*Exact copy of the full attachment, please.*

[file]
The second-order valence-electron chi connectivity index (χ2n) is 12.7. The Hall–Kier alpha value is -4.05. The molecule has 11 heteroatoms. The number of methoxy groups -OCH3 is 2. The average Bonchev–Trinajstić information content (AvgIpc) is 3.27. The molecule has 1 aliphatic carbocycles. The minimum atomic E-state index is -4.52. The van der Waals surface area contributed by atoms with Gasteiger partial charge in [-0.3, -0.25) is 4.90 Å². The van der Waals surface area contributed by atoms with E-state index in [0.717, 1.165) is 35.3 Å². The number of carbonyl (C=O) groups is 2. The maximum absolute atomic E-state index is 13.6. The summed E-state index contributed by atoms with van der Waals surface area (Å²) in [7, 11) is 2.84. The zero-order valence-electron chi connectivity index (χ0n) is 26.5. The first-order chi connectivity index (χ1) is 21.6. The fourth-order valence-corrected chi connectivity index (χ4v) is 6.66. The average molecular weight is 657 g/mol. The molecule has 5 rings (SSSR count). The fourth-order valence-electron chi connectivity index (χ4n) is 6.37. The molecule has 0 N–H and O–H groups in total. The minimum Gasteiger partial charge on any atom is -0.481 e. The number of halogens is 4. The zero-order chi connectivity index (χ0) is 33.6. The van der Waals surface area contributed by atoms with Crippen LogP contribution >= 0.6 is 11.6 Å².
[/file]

The second-order valence-electron chi connectivity index (χ2n) is 12.7. The Hall–Kier alpha value is -4.05. The molecule has 11 heteroatoms. The number of methoxy groups -OCH3 is 2. The average Bonchev–Trinajstić information content (AvgIpc) is 3.27. The molecule has 1 aliphatic carbocycles. The minimum atomic E-state index is -4.52. The van der Waals surface area contributed by atoms with Gasteiger partial charge in [-0.3, -0.25) is 4.90 Å². The van der Waals surface area contributed by atoms with E-state index in [0.717, 1.165) is 35.3 Å². The number of carbonyl (C=O) groups is 2. The maximum absolute atomic E-state index is 13.6. The summed E-state index contributed by atoms with van der Waals surface area (Å²) in [7, 11) is 2.84. The zero-order valence-electron chi connectivity index (χ0n) is 26.5. The first-order chi connectivity index (χ1) is 21.6. The fourth-order valence-corrected chi connectivity index (χ4v) is 6.66. The average molecular weight is 657 g/mol. The molecule has 5 rings (SSSR count). The fourth-order valence-electron chi connectivity index (χ4n) is 6.37. The molecule has 0 N–H and O–H groups in total. The minimum Gasteiger partial charge on any atom is -0.481 e. The number of halogens is 4. The zero-order chi connectivity index (χ0) is 33.6. The van der Waals surface area contributed by atoms with Crippen LogP contribution >= 0.6 is 11.6 Å².